Written by: James Ross, Chief Shooting Instructor
Shooting a shotgun is a dynamic feat of visual concentration and movement— movement being essential to match the pace of the gun barrels to the pace of the target. This can be a very awkward to do when the gun is pre-mounted in the cheek and shoulder. I am a firm believer and advocate of starting with the shotgun in the low gun position.
When coaching a new shooter, I do start them with the gun pre-mounted. This allows the shooter to gain the muscle memory of where the gun needs to be in the body. Soon after the shooter begins to become comfortable with the gun mount, however, I quickly get the gun out of the shoulder and face and into the low gun position. This will advance the shooter’s ability ten fold over continuing with the gun pre-mounted.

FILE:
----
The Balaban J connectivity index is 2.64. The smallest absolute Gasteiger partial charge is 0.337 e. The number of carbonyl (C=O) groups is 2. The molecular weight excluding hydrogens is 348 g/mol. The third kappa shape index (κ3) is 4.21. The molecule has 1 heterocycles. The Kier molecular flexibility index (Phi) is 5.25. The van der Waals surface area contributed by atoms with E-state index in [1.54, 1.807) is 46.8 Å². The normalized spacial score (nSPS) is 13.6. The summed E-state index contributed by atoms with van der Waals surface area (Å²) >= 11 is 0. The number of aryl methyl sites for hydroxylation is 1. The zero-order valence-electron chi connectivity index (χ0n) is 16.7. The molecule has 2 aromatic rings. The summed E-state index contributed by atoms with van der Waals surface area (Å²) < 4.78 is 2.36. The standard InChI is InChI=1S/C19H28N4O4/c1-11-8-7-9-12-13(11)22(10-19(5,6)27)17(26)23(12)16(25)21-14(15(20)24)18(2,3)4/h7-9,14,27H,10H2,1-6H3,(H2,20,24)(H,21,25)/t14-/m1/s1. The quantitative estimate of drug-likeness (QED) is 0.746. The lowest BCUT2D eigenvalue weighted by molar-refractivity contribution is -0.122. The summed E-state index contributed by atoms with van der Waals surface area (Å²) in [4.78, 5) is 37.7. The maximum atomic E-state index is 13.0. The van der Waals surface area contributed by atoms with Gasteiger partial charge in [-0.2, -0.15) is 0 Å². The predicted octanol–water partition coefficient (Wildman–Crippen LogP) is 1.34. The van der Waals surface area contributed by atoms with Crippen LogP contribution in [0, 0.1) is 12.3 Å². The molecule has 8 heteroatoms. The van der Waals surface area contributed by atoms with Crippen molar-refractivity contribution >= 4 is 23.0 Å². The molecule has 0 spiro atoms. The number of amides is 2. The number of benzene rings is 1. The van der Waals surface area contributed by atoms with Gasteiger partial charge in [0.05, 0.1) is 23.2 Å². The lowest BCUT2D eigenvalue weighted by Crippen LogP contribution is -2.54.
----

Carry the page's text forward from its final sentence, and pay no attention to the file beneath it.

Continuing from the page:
The low gun helps the shooter see the target much more clearly because they are not fighting looking beyond the gun barrels. Seeing the target line clearly allows the shooter to begin the movement of the gun barrels smoothly and deliberately to the target. In the pre-mounted gun the barrels are actually visually distracting and the shooter has an inherited desire to focus on the end of the gun and not the target. I also see a lot of head movement in this situation.
The low gun allows the shooter’s natural hand and eye coordination to take over and begin to move the gun barrels much more smoothly to the target versus the jerky movement I see when the gun is pre-mounted.
Finally, the low gun allows the balance of a fine shotgun to be between the hands and not supported by the lesser arm. Fatigue is a factor for all shooters, especially the beginner. It takes very little effort to support the weight of the shotgun from the low gun position.